How to Foster Wellbeing to Boost Creativity in the Workplace

By | 2017-05-23T15:22:30+00:00 December 15th, 2015|Wellbeing|

As both emerging and established companies seek to infuse their workplaces with creativity, disruptive thinking and innovative products and services, founders and CEOs clamor to unlock secrets that might give them a competitive edge. And while the media touts flashy additions like slides and bean bags as the secret to success for some companies, we think there’s more to it.

Why wellbeing?

We believe there’s an undeniable link between creativity and wellbeing in the workplace. A healthy wellbeing boosts employee engagement, which in turn positively affects relationship building and workplace trust. Steelcase 360 Magazine, issue 67, reported:

“‘People who are happier at work are more productive—they are more engaged, more creative, have better concentration,’ says Nic Marks, who’s spent more than a decade studying the economics of wellbeing.”

The willingness to participate fully in crazy brainstorms and expose vulnerable, innovative ideas all depends on trust: trust that coworkers will accept and welcome even the most off-the-wall concept; trust that you won’t be labeled silly or foolish; trust that your voice is heard and your vote counted. All of these contribute to a climate that supports creativity and innovation.

But these aren’t the only connections between wellbeing and creativity. Steelcase researchers have identified and defined six dimensions of wellbeing necessary in vibrant, productive and creative workplace environments:

  • Optimism: Fostering creativity and innovation
  • Mindfulness: Fully engaged
  • Authenticity: Really yourself
  • Belonging: Connecting to others
  • Meaning: A Sense of purpose
  • Vitality: Get-up-and-go

Like instruments in a symphony, each dimension plays a particular role to support the larger environment. And when one is off, even slightly, the tune changes. A lack of authenticity or diminished feelings of belonging could result in a key team member clamming up, feeling afraid to share ideas or simply “checking out.” And once someone has checked out and disengaged, creativity is nearly non-existent.

How to foster wellbeing (and boost creativity) in the office:

If you’re serious about supporting wellbeing so that creativity can flourish, there are a few things you can do today.

  1. Hire Optimists. Of course we’re not talking about naive pollyannas. What we are talking about is asking interview questions that probe a candidate’s feelings around risk, attitudes about learning new things and their commitment to create enjoyment and pleasant experiences for those around themselves. Optimists spark a natural desire in others to create and innovate.
  2. Promote Authenticity. Encouraging people to be themselves allows them to relax and concentrate their energies on abstract thinking and problem solving—not on worrying about how their hair looks or whether they’re accepted by the larger group. Send the message to your team that you hired them for who they are—not for who someone else hopes they’ll be.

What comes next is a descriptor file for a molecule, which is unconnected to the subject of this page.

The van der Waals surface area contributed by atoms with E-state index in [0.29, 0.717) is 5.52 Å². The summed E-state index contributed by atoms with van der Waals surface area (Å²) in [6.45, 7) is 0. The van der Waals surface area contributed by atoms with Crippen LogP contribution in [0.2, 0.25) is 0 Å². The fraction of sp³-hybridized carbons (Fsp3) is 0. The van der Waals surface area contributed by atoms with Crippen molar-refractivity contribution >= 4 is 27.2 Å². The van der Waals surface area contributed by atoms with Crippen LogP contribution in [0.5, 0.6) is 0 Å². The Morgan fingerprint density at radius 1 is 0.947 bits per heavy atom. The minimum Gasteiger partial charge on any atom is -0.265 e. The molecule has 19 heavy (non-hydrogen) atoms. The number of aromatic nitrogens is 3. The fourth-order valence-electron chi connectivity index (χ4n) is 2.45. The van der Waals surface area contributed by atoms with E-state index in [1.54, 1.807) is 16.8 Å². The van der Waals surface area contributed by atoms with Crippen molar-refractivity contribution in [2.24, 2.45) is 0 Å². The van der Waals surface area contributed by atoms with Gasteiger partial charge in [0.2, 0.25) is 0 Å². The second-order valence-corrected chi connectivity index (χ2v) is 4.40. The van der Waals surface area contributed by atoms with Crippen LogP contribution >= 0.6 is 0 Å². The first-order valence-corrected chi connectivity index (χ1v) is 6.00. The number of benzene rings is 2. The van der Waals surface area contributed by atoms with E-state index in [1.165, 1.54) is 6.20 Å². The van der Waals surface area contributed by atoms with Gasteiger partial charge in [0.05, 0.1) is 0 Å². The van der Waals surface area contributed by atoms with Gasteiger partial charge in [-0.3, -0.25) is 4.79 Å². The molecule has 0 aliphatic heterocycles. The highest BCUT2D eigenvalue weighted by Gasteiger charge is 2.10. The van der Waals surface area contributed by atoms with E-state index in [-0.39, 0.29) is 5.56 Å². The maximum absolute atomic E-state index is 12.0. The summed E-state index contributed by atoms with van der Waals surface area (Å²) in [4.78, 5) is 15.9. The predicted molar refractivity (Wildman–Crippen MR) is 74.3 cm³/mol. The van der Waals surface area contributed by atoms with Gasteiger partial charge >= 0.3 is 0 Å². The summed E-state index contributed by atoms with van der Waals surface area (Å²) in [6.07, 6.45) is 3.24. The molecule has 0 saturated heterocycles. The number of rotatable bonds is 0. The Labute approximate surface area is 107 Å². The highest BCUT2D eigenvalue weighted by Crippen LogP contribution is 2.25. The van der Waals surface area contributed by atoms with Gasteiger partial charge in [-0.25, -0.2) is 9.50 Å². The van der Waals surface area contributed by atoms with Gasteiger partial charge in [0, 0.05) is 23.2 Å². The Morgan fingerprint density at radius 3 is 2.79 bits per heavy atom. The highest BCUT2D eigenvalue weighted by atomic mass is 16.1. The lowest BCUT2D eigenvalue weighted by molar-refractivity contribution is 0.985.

3. Create Moments that Nurture Belonging. Intentionally scheduling team moments and celebrations that bring people together nurtures feelings of belonging in the workplace. From Steelcase 360 magazine, “Gallup data provides empirical evidence that having close friends and positive interactions at work significantly increases engagement with the organization.” So whether it’s creating spaces for socializing and building friendships, planning a potluck luncheon or hosting a lunch ‘n learn about a topic you love, make it a point to bring your people together.
  4. Sow Passion, Reap Meaning. Turnstone’s research around startup culture shows that passion, or knowing your “why,” is a key pillar for creating meaning. People want to invest their time and talents into something bigger than themselves; they want to be part of a movement that does good in the world and inspires others. Founders who share their passions facilitate this for their teams, helping to make important emotional connections that result in increased engagement and a greater vision for the future of the brand.
  5. Designate Spaces that Make Connecting Easy. Meaningful connections in the workplace happen when their are spaces to support socializing and mingling. Cramped corners with nowhere to sit, nondescript open areas or overpowering HVAC noise can kill culture and the opportunity to build relationships in the office. If you have the power to reconsider your floor plan, work with a professional who can help you think through your options for creating lounge spaces and standing height tables to gather around. Space matters, and what you do with yours can make all the difference in your employees’ wellbeing and ability to be creative.

wellbeing and creativity in the office

 

Jane Graham types away as turnstone’s brand writer and social media gal. The pen behind a 2010 best-selling book and experienced ghostwriter, Jane’s voice has powered articles featured on Entrepreneur.com, Yahoo! Small Business and elsewhere.